Pre-fabrication is increasingly used in the Australian construction industry. This relies on off-site construction, which can benefit the schedule, budget and skilled labour requirements of projects, particularly maximising labour resources and enhancing quality control. However, pre-fabrication limits flexibility to alter designs at later stages in the process, or make changes on-site.
Building Information Modelling / BIM
Building information modelling is increasingly used to drive time and cost efficiencies in the construction industry. We expect to see a significant push by government to mandate use of BIM, like in Europe and North America.
3D printing has the potential to reduce project costs through shorter project times and minimised material wastage. Large-scale 3D printing projects are still at the experimental stage in the building industry, however will continue to be a focus of Australian researchers, architects and engineers in coming years.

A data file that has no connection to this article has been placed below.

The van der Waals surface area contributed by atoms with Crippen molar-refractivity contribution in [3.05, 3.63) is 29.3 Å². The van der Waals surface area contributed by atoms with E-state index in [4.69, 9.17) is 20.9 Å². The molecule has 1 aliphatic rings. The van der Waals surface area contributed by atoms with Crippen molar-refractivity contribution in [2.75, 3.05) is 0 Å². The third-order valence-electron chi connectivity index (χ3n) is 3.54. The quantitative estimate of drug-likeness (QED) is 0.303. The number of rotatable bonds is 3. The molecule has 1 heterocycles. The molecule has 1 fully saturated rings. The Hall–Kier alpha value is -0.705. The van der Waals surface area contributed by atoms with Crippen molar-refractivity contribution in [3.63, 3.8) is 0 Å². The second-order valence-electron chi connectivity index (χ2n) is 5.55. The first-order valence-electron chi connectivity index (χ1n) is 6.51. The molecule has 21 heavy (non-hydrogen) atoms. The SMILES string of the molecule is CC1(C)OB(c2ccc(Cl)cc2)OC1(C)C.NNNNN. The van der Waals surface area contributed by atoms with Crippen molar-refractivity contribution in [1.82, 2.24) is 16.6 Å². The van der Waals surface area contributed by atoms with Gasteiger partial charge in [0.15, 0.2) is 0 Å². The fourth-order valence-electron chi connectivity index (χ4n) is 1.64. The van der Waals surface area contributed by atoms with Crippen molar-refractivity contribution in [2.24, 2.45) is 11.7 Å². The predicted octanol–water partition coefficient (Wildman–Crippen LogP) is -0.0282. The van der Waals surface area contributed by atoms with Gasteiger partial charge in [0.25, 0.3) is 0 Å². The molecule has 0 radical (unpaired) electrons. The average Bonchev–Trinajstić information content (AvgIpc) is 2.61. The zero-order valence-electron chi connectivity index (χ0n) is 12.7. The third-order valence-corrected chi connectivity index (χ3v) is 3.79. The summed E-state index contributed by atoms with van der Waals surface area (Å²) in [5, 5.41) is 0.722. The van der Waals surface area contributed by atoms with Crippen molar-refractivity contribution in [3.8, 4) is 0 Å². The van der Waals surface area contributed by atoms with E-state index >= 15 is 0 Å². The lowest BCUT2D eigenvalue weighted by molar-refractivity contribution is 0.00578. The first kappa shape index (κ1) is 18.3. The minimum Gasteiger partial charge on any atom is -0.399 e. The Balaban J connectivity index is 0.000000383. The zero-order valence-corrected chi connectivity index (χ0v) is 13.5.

Technology is envisaged to have a significant impact on the construction and engineering industry, including easing the processes in a project. Among others things, the Building Information Modeling system (BIM), digital 3D-modelling of a project, will help improve the way projects can be designed, constructed and operated. Also newer technology, such as so-called wearables, cloud computing and advanced construction materials, will make its way into the Norwegian construction projects.
New technological solutions can potentially reduce the number of disputes arising from the project planning and design.